Who's Who - Erich Lowenhardt

Erich Lowenhardt Erich Lowenhardt (1897-1918) was one of the German Air Service's highest-scoring fighter pilots of the First World War, with 54 victories prior to his death from an aerial collision in August 1918.

Born on 7 April 1897 in Breslau, Lowenhardt - the son of a doctor - began his military service with a Germany Army infantry regiment, a not unusual path to air service at the time.

Having successfully negotiated a transfer to the German Air Service Lowenhardt rapidly established a reputation as a fearsome exponent of the air war.  Ultimately amassing some 54 victories by the summer of 1918, his death in a mid-air collision near Chaulnes on 10 August 1918 while flying with Jasta 10 proved a blow to the German Air Service. Following the collision Lowenhardt jumped from his aircraft, as did Alfred Wenz (with whom he collided).  Wenz survived but Lowenhardt was killed when his parachute failed to open.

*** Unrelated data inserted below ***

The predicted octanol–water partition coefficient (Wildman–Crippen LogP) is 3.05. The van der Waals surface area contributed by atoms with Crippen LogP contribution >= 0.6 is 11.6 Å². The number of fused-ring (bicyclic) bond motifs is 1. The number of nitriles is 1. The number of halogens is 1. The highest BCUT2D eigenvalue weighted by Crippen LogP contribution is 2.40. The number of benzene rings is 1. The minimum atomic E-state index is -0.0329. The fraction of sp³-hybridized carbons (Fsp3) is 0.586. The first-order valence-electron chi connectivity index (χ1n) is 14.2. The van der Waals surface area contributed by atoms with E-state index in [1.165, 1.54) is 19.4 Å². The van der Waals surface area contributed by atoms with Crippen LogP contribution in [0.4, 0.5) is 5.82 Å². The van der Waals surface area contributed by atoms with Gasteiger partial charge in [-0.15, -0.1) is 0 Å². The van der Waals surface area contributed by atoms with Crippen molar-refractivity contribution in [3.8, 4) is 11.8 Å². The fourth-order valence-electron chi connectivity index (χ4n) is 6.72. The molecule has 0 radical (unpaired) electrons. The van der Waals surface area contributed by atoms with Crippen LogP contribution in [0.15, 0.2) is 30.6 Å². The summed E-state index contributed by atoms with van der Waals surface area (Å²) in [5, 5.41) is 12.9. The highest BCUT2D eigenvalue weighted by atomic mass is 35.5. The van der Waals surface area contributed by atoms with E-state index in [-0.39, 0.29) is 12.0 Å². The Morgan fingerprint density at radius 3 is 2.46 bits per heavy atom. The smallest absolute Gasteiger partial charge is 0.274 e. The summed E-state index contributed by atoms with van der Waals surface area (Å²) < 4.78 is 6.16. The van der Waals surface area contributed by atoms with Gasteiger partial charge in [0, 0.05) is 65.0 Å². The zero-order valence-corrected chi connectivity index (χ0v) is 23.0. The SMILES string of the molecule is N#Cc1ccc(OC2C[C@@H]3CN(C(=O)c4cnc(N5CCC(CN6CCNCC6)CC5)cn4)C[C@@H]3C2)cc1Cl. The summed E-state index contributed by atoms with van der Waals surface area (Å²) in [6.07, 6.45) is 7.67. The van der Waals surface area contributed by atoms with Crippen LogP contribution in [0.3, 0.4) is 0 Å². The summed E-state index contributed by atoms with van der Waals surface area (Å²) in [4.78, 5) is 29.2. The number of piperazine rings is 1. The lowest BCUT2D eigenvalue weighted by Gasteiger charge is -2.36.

Lowenhardt had earlier been awarded the prestigious Pour le Merite on 31 May 1918.

In preparation for the Battle of the Somme, the British launched a seven-day artillery bombardment in which 1,500 guns fired 1.6 million rounds.

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